By Yassmine Zerrouki
By Yassmine Zerrouki
Morocco World News
Rabat, January 19, 2012
After few years of waiting, Nour Eddine Lakhmari, the filmmaker of Casanegra who managed to attract the attention of millions, has released his new movie Zero. This time, curiosity is the big title of such incident especially after the enormous success and the huge controversy that Lakhmari’s previous movie Casanegra raised. Not so different from the setting of Casanegra, Zero is also filmed in Casablanca preserving the same language of the street as in Casanegra. Zero is about a policeman, nicknamed Zero, who is going through some difficulties at the personal and professional levels. While taking care of his old veteran father who is on a wheelchair, he takes up a mission to find a lost girl whose mother has been looking for everywhere in the big city of Casablanca.
The movie treats one of thorniest and most serious issues dominating Moroccan society, which is corruption. It shows how corruption is rooted in the hearts and the mentalities of the people, starting from prostitutes in the street to prominent officials. The movie suggests that one individual can make change and fight the corrupt environment he is surrounded by in the person of Zero. Yet, the death of Zero at the end of the movie changes its discourse to leave the audience’s questions unanswered. Zero, the protagonist, represents the category of a small police officer who suffers under his corrupt superior. Throughout the whole movie, the audience is introduced to a character that is full of contradictions and torn between good and evil.
What makes the movie so self-contradictory is the fact that the same man who endeavors to fight corruption and plays the role of a hero is himself trapped in corruption. One way is earning money by using his prostitute girlfriend to bait wealthy men and blackmail them after his girlfriend had already got paid, just to give the money to him and accept, not without showing her un-satisfaction, whatever amount he deems enough in return for her efforts.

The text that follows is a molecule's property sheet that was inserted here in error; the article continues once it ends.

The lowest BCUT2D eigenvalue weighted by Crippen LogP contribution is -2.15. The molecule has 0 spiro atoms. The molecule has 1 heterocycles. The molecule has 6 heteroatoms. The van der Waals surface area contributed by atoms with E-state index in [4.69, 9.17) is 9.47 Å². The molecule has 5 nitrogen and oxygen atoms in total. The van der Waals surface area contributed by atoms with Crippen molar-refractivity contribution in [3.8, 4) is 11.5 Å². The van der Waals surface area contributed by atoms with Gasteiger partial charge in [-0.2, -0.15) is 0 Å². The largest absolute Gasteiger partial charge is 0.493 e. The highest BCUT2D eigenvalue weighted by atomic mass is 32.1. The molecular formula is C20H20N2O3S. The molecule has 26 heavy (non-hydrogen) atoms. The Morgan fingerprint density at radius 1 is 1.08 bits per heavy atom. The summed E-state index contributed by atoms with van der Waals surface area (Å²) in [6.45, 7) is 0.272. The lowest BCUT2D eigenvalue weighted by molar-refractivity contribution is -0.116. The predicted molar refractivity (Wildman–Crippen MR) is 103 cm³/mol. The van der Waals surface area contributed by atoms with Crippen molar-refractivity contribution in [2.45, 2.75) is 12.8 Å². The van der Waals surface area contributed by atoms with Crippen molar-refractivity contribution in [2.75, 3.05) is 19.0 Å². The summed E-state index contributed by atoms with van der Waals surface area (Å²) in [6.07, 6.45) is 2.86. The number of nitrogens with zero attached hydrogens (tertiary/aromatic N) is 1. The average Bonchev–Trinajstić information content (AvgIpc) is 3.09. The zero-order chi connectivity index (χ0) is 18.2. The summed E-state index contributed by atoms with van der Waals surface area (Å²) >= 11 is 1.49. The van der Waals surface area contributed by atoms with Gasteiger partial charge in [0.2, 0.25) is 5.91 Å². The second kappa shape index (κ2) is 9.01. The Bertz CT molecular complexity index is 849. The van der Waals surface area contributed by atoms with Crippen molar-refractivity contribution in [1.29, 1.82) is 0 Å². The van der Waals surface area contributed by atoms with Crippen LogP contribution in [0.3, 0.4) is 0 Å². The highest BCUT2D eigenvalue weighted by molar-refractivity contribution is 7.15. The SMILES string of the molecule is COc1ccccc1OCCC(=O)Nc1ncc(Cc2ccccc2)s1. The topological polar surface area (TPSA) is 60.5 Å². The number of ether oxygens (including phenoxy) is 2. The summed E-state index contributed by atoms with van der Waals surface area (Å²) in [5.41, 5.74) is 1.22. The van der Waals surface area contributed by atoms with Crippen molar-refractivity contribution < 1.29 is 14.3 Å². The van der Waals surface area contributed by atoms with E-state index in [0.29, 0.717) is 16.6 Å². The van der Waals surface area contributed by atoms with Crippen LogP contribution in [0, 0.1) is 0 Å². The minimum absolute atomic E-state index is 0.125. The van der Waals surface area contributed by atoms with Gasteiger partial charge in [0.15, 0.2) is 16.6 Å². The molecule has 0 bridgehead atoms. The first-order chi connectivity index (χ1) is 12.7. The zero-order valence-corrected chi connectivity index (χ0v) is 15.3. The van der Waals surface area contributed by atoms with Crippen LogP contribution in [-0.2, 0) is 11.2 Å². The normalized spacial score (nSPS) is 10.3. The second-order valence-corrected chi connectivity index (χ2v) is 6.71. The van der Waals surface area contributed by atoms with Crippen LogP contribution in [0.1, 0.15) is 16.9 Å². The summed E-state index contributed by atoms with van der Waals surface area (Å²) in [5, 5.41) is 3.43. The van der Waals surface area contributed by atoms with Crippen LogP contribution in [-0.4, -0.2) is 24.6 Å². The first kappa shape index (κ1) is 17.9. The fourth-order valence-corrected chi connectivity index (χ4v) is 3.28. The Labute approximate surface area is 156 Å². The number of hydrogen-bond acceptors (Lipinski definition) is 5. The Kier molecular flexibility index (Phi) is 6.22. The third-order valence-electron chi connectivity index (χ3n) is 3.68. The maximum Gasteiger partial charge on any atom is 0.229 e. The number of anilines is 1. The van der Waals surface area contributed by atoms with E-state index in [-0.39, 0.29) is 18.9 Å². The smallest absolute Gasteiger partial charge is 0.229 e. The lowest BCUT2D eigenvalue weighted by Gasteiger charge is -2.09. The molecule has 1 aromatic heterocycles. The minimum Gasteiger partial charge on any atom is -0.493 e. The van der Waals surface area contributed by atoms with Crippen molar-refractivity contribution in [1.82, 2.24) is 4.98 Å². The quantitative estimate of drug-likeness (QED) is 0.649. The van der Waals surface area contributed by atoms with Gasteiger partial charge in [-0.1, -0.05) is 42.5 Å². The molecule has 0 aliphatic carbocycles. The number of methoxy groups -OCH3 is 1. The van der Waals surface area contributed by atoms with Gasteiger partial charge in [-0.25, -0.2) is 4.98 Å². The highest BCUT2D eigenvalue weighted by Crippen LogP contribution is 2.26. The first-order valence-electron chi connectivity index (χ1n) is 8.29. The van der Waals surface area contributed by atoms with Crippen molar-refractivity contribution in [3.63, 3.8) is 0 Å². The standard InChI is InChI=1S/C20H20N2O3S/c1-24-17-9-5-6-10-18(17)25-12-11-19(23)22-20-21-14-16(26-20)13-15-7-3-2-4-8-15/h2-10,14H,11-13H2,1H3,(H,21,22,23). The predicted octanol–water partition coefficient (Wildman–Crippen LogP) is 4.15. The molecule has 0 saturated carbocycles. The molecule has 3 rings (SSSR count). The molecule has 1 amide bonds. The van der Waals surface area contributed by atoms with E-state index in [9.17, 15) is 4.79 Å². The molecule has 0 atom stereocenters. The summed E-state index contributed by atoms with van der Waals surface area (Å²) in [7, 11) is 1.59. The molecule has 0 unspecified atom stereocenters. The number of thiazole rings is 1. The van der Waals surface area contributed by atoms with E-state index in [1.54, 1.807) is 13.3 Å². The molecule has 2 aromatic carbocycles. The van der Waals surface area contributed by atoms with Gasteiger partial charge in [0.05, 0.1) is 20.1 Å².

Zero, in this context, does only make us wonder who is in the right position to fight corruption for a better society and better Morocco. Zero also makes us wonder if there isn’t a better way for the filmmaker to make his point of view through without excessive use of offensive and obscene language. This reminds us of Casanegra with all its mysterious and provoking discourses to ask the same question again: who is the real target audience? Is the movie language supposed to attract or provoke the largest audience possible? Zero’s language, indeed, is too offensive and inappropriate to make it a family movie.
Another common denominator between Zero and Casanegra is the setting. Zero is also filmed in Casablanca from the beginning till the end and it is mostly shot at night. The audience sees only the dark which probably reflects the theme of the film and the characters’ inner side. This makes Lakhmari fall in the trap of self-repetition and duplication so that his films are very predictable unless he changes his strategy and ways of seeing and representing things.
Lakhmari’s movies endorse a very tempting discourse that attracts critics and audience alike. People usually love to see whatever is so mysterious and unpredictable, which has become Lakhmari’s finger print. When the movie Zero was shown in movie theatres, many Moroccans specifically young teenagers and young adults were there to see it and explore its content.
Last but not least, one cannot deny that Lakhmari deals with taboo issues in a very different and daring way to the extent of having been able to shape an explicit identity to his films in Moroccan cinema. Yet, the question that remains is whether films such as Zero and Casanegra really represent Morocco, what side they do try to hide or distort and what added value they can bring to its image on the big screen.
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